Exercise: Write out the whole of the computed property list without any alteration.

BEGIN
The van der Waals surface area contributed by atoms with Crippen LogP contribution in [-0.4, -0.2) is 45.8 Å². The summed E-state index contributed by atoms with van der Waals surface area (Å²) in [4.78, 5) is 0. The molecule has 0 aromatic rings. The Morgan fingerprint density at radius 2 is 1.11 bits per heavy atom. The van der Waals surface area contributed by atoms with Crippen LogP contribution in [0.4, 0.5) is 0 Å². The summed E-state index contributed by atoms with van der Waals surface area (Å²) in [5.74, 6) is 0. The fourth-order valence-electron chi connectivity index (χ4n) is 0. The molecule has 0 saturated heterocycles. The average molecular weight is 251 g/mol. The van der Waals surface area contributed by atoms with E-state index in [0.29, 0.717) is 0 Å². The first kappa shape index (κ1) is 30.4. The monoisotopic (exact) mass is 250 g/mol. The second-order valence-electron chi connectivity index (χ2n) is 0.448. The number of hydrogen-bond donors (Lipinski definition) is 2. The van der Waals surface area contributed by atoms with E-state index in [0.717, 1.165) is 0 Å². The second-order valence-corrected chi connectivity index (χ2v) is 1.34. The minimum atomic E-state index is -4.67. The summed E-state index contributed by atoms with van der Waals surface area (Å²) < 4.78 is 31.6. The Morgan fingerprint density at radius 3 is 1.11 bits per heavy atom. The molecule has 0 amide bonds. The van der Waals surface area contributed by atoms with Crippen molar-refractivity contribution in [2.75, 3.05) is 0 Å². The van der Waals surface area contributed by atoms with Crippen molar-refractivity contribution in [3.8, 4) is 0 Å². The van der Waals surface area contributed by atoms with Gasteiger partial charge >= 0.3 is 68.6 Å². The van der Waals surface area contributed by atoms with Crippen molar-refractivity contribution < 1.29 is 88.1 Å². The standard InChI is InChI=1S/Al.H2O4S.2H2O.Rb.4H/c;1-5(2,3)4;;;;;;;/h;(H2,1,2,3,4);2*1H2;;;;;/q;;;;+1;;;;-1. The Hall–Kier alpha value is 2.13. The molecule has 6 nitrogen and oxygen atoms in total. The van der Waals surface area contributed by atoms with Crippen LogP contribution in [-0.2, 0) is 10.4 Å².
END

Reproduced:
The van der Waals surface area contributed by atoms with Crippen LogP contribution in [-0.4, -0.2) is 45.8 Å². The summed E-state index contributed by atoms with van der Waals surface area (Å²) in [4.78, 5) is 0. The molecule has 0 aromatic rings. The Morgan fingerprint density at radius 2 is 1.11 bits per heavy atom. The van der Waals surface area contributed by atoms with Crippen LogP contribution in [0.4, 0.5) is 0 Å². The summed E-state index contributed by atoms with van der Waals surface area (Å²) in [5.74, 6) is 0. The fourth-order valence-electron chi connectivity index (χ4n) is 0. The molecule has 0 saturated heterocycles. The average molecular weight is 251 g/mol. The van der Waals surface area contributed by atoms with E-state index in [0.29, 0.717) is 0 Å². The first kappa shape index (κ1) is 30.4. The monoisotopic (exact) mass is 250 g/mol. The second-order valence-electron chi connectivity index (χ2n) is 0.448. The number of hydrogen-bond donors (Lipinski definition) is 2. The van der Waals surface area contributed by atoms with E-state index in [0.717, 1.165) is 0 Å². The second-order valence-corrected chi connectivity index (χ2v) is 1.34. The minimum atomic E-state index is -4.67. The summed E-state index contributed by atoms with van der Waals surface area (Å²) < 4.78 is 31.6. The Morgan fingerprint density at radius 3 is 1.11 bits per heavy atom. The molecule has 0 amide bonds. The van der Waals surface area contributed by atoms with Crippen molar-refractivity contribution in [2.75, 3.05) is 0 Å². The van der Waals surface area contributed by atoms with Crippen molar-refractivity contribution in [3.8, 4) is 0 Å². The van der Waals surface area contributed by atoms with Gasteiger partial charge >= 0.3 is 68.6 Å². The van der Waals surface area contributed by atoms with Crippen molar-refractivity contribution < 1.29 is 88.1 Å². The standard InChI is InChI=1S/Al.H2O4S.2H2O.Rb.4H/c;1-5(2,3)4;;;;;;;/h;(H2,1,2,3,4);2*1H2;;;;;/q;;;;+1;;;;-1. The Hall–Kier alpha value is 2.13. The molecule has 6 nitrogen and oxygen atoms in total. The van der Waals surface area contributed by atoms with Crippen LogP contribution in [-0.2, 0) is 10.4 Å².